Once again, I’m kicking off the year with a re-energized burst of wanting less stuff, and more time. More stuff breeds more stuff, which has huge upstream impacts in terms of waste, greenhouse gasses, toxins, water use etc. Here at the Rethink Waste Project, we recognize that materials matter, that the biggest impacts are upstream, and that there are ways to discard things responsibly. Yet no matter how little I actually buy new things, I still often feel overwhelmed with the amount of stuff in my small home. Papers. Gloves. Toys. Pens. Business cards. I feel like no matter what, I am CONSTANTLY putting things away, and it eats into my free time. Wouldn’t this be easier if I had less? If everything had a home? If I had daily systems and rituals? Wouldn’t I have more time for playing, planning and powder days? At the very least, having a tidy space gives me a sense of calm, so here’s how I’m going to try it, this time.
1. Deal. With. All. The. Mail.
This is where I will start, because it’s the biggest issue in our household. I wish it was all junk mail. That would be easy, but I already opted out and get very little junk mail at this point. Junk mail that does come I try to recycle right away without it getting into the pile. I just don’t have a system in place for dealing with mail, papers, bills, things i need to file, etc. In fact, I’m the worst case example in this blog, which is why I am going to use the 6 suggestions from Zen Habits. Create a mail center (we have one, cluttered with old mail and papers.). Have 1 inbox (again, have it, but’s its overflowing with old mail/paper). Process 1x/week (OK, that’s what I don’t do.) Pay Bills immediately. Enter stuff into calendars and To Do Lists. File Immediately (Again, something I don’t do). I’m going to add onto that, to sign up for paperless bills for as many as possible while I’m at it. Here’s to forming new habits, I’ll let you know how it goes!
2. Does It Spark Joy?
This is how Marie Kondo would start it. Her “Konmari” method is to start by piling up all similar items together, for example ALL your jackets (from multiple closets, storage, etc), then one by one holding the item, and letting go of those that don’t spark joy. Thank it for its service, and let it go. Start with easy to let go things, like clothes, then move on to tougher more sentimental items. With less random things in your home, whats left are things you only love. I read the book last year and I have gone through my clothes, and I must admit I have taken up her weird sock folding method, but I need to revisit this with the rest of the items. I downloaded this list to help, and just found her new app. We’ll see which is better.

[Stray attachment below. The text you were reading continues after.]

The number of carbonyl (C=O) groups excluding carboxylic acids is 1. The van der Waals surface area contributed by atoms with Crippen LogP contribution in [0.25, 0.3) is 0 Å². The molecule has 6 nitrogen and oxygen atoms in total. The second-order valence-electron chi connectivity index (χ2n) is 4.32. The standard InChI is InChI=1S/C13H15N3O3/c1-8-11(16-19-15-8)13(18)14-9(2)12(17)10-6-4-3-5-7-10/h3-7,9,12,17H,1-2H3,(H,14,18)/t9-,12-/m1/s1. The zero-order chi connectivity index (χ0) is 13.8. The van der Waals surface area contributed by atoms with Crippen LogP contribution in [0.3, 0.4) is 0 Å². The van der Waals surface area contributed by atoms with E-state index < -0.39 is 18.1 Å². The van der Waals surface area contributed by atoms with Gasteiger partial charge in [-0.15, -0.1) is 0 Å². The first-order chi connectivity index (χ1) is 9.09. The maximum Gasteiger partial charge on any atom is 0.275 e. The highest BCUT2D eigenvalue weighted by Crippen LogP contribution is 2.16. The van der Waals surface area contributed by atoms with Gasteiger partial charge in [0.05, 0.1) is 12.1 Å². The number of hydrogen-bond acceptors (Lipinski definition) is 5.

3. A Place for Everything, and Everything In Its Place.
Although Benjamin Franklin said this eons ago, this is an idea that I learned in preschool. Not my preschool, unfortunately, or I might have better habits as an adult. But my daughters Montessori classroom. Everything has a spot, and the kids practice putting their work away before they begin the next project. So my new quest is to make sure everything I love/want/need to have in my home has a place. If something gets a spot in my little home, I better love it. It better be worth the real estate. If not, I’m going to cull it and pass it on to someone else who can love it. If everything has a place, tidying up goes way faster leaving more time for other things. In our post Christmas gift exchange house, new spots must be found, so another round of culling is in order.
As I’m reminded from previous blog posts I’ve written on this same topic, the less I have, the less I have to organize.